launch it is difficult to judge how transformational in terms of their digital
offering they will be.
So if today’s banks are only undertaking digital
enablement what is it that they would need to do to be undertaking digital
transformation?
Re-imagining the business models for
banking
Transformation is about fundamental change – something
that the banking industry has not seen since the Medicis created the first bank.
This is about changing the business models for banking to reflect what
customers want and also how the way industries boundaries are blurring.
Banks that are truly undertaking digital transformation
are reimagining the business models for banking
Customers do not want to do business with banks.
Customers do not fundamentally want a mortgage they want a home. Customers do
not want a loan they want a car. Banks for customers are a means to an end.
Banks who get this are recognising that they need to be offering services beyond the
banking product
.
For example some banks are forming agreements with online
estate agents so that when a customer is looking at a property online the banks
knows this and can tell the customer whether they can afford it and whether the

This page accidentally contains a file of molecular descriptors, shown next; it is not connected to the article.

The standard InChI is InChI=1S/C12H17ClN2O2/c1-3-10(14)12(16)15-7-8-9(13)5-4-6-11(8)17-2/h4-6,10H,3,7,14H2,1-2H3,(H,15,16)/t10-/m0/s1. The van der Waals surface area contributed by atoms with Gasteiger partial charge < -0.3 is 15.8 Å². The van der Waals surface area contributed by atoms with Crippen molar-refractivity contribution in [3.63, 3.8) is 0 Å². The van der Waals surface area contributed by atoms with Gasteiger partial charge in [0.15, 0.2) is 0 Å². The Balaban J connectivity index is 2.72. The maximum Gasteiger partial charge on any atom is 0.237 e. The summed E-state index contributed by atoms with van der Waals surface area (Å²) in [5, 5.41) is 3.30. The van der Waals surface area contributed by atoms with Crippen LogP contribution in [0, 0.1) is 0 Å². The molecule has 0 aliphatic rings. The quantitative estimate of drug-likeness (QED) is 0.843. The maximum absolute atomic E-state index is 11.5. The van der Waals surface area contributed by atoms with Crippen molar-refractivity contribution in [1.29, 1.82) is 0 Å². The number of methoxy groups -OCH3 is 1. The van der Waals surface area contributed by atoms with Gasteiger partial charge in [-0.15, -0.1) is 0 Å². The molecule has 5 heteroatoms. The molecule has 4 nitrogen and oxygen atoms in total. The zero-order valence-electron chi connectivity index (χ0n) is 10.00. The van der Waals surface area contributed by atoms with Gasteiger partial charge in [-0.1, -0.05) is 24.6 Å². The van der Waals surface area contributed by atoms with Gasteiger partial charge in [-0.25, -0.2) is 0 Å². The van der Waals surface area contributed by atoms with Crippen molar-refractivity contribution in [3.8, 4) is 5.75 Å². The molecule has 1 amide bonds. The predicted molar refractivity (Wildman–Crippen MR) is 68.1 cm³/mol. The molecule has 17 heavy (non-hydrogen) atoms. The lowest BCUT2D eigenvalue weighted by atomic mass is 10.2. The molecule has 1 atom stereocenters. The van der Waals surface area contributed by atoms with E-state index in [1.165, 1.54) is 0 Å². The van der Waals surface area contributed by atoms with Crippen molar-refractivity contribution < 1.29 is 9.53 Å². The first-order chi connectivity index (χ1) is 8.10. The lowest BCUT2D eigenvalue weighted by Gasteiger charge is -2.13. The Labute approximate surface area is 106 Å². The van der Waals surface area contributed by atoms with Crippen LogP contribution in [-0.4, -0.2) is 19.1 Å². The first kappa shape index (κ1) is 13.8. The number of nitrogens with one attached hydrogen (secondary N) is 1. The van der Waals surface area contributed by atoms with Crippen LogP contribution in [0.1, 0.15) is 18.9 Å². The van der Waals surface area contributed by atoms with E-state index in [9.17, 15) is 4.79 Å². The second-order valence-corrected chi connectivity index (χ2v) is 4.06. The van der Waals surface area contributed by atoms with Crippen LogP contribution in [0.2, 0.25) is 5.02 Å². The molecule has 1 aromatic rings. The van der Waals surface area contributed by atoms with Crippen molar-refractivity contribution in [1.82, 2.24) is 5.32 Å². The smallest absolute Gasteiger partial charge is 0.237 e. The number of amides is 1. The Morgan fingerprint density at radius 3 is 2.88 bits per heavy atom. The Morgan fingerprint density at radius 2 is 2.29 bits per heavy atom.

bank is prepared in principle to offer them a mortgage.
Banks have lots of SME customers many who will have
offers that are of interest to other SMEs or individuals. The banks know how
well those SME businesses are performing so banks are in an ideal position to
create a SME marketplace where their customers can do business with other
bank customers knowing that the supplier is backed by the bank. Equally the
supplier will know that the customer is backed by the bank. In this model the
bank operates as the introducer adding value to both the business and the
customer.
The three examples of different business models above are
just illustrative of what banks and other organisations are doing to use
digital as an enabler to fundamentally change the banking industry.
This is true digital transformation and for those
organisations that embrace it the future is positive and full of hope; for
those who don’t the future is a slow decline into obscurity.